Why were Asians and Africans so divided, some choosing to cooperate with Europeans and others resisting their advances? (The Earth and Its Peoples, 664)
The peoples of the Africa and Asia took varied positions on interaction with Europeans. One clear reason for this is the vast regions of land and varied cultures that constitute these areas. Even though Britain had recently taken a resolute opposition to slavery, West African elites still welcomed them because of the raw materials and technology they traded to the regions along that coast. In the early 19th century, the British East India Company established more trade warehouses and thoroughfares in the Indian subcontinent. This occupation of Indian lands that was welcomed by some groups and fiercely opposed by others. While met by more opposition, the British Empire expanded into the other Indian Ocean territories up to the end of the century.
Because the trans-Atlantic slave trade was profitable for African elites and brought western many valuable goods to West Africa, when it was effectively shut down after 1808 by British patrols, people along this coast were eager to keep the European trade lines alive. The imposition of this “legitimate trade” (any non-slave trade) saw a huge rise of African export of gold and palm oil. For these the British traded guns and technologies of the Industrial Revolution, some that interested Africans and some that did not. With the help of the new, swift, sturdy clipper ship, the British were able to transport these goods faster than ever before.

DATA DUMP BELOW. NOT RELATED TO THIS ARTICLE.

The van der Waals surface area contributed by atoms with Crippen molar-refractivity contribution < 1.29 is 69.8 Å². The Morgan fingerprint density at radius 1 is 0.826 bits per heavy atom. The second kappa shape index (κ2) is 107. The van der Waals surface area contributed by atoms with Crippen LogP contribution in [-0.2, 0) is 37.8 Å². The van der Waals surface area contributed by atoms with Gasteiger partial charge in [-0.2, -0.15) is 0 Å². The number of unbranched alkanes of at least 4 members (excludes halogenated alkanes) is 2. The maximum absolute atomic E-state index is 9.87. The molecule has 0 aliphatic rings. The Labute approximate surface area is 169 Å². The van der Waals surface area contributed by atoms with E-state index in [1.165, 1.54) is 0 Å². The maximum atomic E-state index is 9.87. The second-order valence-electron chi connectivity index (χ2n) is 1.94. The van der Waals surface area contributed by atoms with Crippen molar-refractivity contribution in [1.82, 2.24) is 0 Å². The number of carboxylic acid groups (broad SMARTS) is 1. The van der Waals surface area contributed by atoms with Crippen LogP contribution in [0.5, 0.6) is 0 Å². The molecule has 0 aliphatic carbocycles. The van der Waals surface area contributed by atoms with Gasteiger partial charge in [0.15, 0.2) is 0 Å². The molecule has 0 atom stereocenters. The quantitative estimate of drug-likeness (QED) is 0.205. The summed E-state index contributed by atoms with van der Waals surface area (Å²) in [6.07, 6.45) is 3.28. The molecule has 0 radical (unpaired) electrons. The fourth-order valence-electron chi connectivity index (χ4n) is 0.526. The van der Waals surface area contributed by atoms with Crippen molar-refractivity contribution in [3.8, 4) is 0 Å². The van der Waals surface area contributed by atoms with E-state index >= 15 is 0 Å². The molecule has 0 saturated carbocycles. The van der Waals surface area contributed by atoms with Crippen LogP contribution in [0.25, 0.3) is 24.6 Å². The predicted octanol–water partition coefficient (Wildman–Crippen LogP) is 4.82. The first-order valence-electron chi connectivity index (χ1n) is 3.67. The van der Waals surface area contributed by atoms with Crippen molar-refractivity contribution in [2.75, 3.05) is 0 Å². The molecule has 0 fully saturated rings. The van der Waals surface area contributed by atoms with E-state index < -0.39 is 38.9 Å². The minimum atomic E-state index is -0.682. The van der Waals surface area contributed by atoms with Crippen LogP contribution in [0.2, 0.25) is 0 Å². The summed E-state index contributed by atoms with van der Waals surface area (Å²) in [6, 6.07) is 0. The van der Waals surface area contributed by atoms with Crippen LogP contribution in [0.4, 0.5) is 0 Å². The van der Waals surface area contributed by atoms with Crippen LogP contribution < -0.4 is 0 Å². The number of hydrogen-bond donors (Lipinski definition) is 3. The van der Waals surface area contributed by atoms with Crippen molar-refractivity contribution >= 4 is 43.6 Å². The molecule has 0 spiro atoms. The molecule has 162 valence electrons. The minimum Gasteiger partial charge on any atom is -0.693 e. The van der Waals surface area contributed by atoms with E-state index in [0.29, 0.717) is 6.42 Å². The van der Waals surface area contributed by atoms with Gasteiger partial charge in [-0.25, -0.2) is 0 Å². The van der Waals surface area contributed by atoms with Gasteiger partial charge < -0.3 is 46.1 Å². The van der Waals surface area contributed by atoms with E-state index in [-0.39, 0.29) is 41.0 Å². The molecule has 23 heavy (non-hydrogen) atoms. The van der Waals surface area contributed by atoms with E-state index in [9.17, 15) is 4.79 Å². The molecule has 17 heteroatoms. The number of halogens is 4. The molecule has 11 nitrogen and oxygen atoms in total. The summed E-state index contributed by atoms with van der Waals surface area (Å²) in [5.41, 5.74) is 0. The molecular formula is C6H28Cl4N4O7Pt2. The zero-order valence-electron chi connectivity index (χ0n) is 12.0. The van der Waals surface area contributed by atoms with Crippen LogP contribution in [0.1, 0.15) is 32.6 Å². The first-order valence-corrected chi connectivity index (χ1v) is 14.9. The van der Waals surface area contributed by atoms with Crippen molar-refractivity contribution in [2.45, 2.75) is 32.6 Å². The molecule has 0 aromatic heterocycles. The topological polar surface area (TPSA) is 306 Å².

Western influences came from more than just trade, however. The recapture of blacks from slaving ships by British patrols, and subsequent assistance in the creation of free colonie...
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...dia Company after the Battle of Plassey) or his son show opposition to the British, the EIC could (and should) easily take control. His tone leads me to believe that he values the Indians as pawns in an international battle for British wealth. As seen in the line “…I have made it pretty clear to you, that there will be little or no difficulty in obtaining the absolute possession of these rich kingdoms…”, Clive has a blunt confidence about the acquisition of Indian lands.
He alludes to the frustrations of the Mughal Empire in ruling the Indian subcontinent and its peoples. He states that by paying the annual taxes of the state, the British will have little difficulty obtaining the consent of the Mughal emperor to occupy Indian lands. He also mentions that those taxes have not been sought after by the Mughal’s recently due to their attention to internal conflict.